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Rediff.com  » Movies » 'Did Shakti think about his family?'

'Did Shakti think about his family?'

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Last updated on: March 16, 2005 16:28 IST

Shakti KapoorBarely 48 hours after news channel India TV ran the story on Shakti Kapoor soliciting sex from a journalist posing as an aspiring starlet, an SMS joke on the scandal have started making rounds.

The joke: The meteorology department has clarified that the tremor felt in Mumbai on Monday afternoon was not an earthquake. It was Shakti Kapoor's wife beating him up!

While the story has opened up a Pandora's Box, with India TV Editor-in-chief Rajat Sharma promising more exposes on other Bollywood biggies, the after-effects of Kapoor's conduct on camera is being felt by his family.

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Says a friend of the family, "For the channel, it was just a big story. But for Shakti Kapoor's family, it is a matter of shame. His wife Shivangi, sister-in-law Padmini Kolhapure and brother Pradeep Sharma come from very respectable families. The scandal has shaken them. Shakti Kapoor's son has stopped taking phone calls. He doesn't speak to his close friends since the story broke."

No one knows how Kapoor intends to get out of the mess he is in. The decision taken by Yash Chopra, Subhash Ghai and Amit Khanna on behalf of the Film & TV Producers Guild Of India to ban Kapoor from working in films further complicates the picture for the harried actor. It also raises questions about journalistic ethics and boundaries.

Says Amit Khanna, "Frankly, the larger issues about invasion of privacy and the casting couch don't really concern us at this point of time. What we are really concerned about is the way Shakti Kapoor cast aspersions on the morality of some of the most respected names in the industry. We can't allow that to happen. It is wrong and we have therefore asked members of our Guild not to work with him."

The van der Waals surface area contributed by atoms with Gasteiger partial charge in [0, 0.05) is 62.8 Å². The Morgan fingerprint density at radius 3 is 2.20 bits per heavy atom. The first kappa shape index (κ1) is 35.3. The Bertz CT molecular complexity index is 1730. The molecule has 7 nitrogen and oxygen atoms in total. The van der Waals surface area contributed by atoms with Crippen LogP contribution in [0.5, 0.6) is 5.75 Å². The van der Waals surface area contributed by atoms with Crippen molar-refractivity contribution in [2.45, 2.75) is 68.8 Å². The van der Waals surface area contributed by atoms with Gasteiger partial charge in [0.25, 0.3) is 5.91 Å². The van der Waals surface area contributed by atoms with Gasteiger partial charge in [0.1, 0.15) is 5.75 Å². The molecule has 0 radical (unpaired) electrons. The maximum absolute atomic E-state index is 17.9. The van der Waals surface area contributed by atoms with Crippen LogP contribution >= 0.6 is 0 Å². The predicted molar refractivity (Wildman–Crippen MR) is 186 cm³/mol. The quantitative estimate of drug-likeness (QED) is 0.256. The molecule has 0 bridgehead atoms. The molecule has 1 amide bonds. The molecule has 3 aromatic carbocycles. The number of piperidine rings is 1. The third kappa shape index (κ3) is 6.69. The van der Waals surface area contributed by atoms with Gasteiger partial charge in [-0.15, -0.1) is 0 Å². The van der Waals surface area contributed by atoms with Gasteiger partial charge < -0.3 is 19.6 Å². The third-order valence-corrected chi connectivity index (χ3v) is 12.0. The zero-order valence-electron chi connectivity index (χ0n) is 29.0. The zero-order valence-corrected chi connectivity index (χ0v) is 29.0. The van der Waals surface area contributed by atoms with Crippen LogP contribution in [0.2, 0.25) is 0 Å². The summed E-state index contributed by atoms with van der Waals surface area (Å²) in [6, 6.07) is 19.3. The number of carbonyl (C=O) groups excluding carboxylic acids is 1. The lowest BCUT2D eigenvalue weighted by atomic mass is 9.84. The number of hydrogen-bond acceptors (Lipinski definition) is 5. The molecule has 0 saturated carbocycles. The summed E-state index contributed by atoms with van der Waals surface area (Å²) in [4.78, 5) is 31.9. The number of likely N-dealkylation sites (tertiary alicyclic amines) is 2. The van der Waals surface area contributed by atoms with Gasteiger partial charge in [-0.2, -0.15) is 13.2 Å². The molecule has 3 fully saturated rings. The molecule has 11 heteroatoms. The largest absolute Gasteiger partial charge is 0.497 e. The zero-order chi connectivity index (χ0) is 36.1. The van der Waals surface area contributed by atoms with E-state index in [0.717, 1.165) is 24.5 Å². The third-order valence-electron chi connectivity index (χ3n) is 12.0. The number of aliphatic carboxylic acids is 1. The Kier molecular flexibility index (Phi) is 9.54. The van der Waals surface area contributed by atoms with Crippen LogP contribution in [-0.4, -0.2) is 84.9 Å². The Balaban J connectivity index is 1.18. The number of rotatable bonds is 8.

Does that include the whole film industry? Says Khanna, "You could say that. By damning such respected members of the industry, Shakti Kapoor has alienated himself from the industry. He will have to tender a far more sincere apology than he has done so far. But regardless of his conduct, Bollywood will survive. It can't buckle under one man's wrongdoing. The industry should learn to be more careful about its public conduct. The paparazzi is here to stay. You never know when and where a camera is watching you."

Should Kapoor have been 'trapped' into propositioning the correspondent? Says Khanna, "We cannot go into journalistic ethics at the moment. What we can say for sure is, nowadays the means seems to justify the end. And that goes for the media as well."

In his apparent eagerness to score points with the 'aspiring starlet', Shakti Kapoor made the error of rattling off the names of film bigwigs claiming they had used the casting couch to enter the industry.

Most of those he mentioned have chosen not to react to his remarks.

Karan Johar, who is currently in London, was upset, but reticent. "Let us not dignify the incoherent ramblings of a pathetic man with a reaction," he said.

Rani Mukerji, who was named by Shakti Kapoor, has also maintained a dignified silence.

Says a colleague, "Did he think even once about the damage he was doing to his family?"

Subhash K Jha
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